UK trials for electric scooters started this summer after getting the go-ahead from the transport department. Even though the initial tests were done just a few weeks ago, there are already plans for thousands of electric scooters to hit the streets here in the UK.
So, what’s the hurry to get the scooters on the road? Well, part of the reason is the coronavirus pandemic. The pandemic has caused local authorities to focus more on alternative forms of transportation to help people avoid being cramped together on the underground, on buses, and on the railway.
As local authorities across the country promise to expand cycle lanes in response to changing habits triggered by the health crisis, no seems to be the ideal time to bring out electric scooters on the streets. Several cities around the world, such as San Francisco, Madrid, and Paris, have seen a lot of success with e-scooters.
Many local councils and cities across England, Wales, and Scotland are holding discussions with domestic and international rental scooter firms. Electronic scooters are already being tested in several places across the country, including Milton Keynes and Teeside. The West Midlands is gearing up to get in on the action as well, with plans to roll out the biggest e-scooter scheme in the UK. It’s expected that over 10,000 electronic scooters will soon be covering the streets of Coventry and Wolverhampton.
Ten thousand scooters on the streets are impressive; however, you look at it. The scheme would not just be the biggest in the country, but it would mark one of the biggest scooter deployments across the whole world. That is if the numbers are accurate.
As scooter companies such as Bird, Tier, and Lime – along with some home-grown rivals such as Ginger – prepare to get started in the UK, there still seems to be no changes to the law that prevents British citizens from privately owning the same electric scooters they can rent. People are free to rent a scooter if they want, but they would be unable to purchase one to own, which seems like an oversight in the law.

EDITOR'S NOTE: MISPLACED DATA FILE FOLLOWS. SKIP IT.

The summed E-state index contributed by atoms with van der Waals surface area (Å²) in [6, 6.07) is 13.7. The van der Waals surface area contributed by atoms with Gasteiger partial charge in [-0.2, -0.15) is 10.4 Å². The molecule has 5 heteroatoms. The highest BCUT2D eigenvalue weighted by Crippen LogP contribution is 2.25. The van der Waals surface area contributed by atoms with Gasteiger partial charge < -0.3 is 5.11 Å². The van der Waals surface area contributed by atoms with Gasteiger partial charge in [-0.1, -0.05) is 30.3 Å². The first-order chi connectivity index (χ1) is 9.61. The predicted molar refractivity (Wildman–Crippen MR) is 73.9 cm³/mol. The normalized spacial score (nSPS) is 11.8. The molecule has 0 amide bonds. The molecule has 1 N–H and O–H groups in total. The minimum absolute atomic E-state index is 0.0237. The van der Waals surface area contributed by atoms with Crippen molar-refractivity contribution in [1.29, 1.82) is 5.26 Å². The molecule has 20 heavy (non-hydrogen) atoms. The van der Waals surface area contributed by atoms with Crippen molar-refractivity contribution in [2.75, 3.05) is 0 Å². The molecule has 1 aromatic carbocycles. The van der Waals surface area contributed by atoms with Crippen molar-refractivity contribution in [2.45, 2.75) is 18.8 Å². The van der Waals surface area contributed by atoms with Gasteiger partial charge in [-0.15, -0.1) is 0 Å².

The news isn’t all good for electric scooters, however. They also face plenty of scrutiny from safety campaigners. Campaigners have voiced their concerns over the speed of the roll-out, fearing that it could lead to severe problems down the line. They are worried that cities in the UK could see similar issues to cities in mainland Europe, where people are abandoning rental scooters in rivers and bins. There has also been a sharp increase in the number of scooters on the pavement, which is preventing people with mobility issues from getting around.
People find e-scooters very difficult to navigate around, and they can be an issue for people with sight or hearing disorders as they are smaller and quieter than other hazards. Another potential problem with e-scooters is that they can hit speeds of up to 15 MPH, and they can be heavy, so there is a severe risk of damage caused by collisions with pedestrians.
UK charity Living Streets, which campaigns to promote walking and the health benefits that come with it, also has reservations about the use of e-scooters. The charity warns that the infrastructure to support widespread e-scooter use is in place yet. The charity is concerned that without designated road space for scooters, people will ride on the pavement and cause problems for pedestrians.
People have also been asking questions about how local authorities are handling the situation. Authorities are providing single companies with contracts for a significant number of scooters. With there being more scooter companies across the UK and US thanks to the industry having a headstart, it may be challenging for British-born companies to get started and catch up with their multi-national rivals. People feel that it would be better for authorities to spread the wealth, so to speak, and give smaller companies a chance to get started. These contracts are the only way that these companies can make money as long as people are prohibited from privately purchasing and owning e-scooters.
An example of this was seen in the West Midlands, where local authorities handed Swedish start-up Voi with a sizeable contract for e-scooters. Fredrik Hjelm, the Chief Executive for Voi, described the contract as being the biggest one the company had ever received. How is a local alternative supposed to compete with that?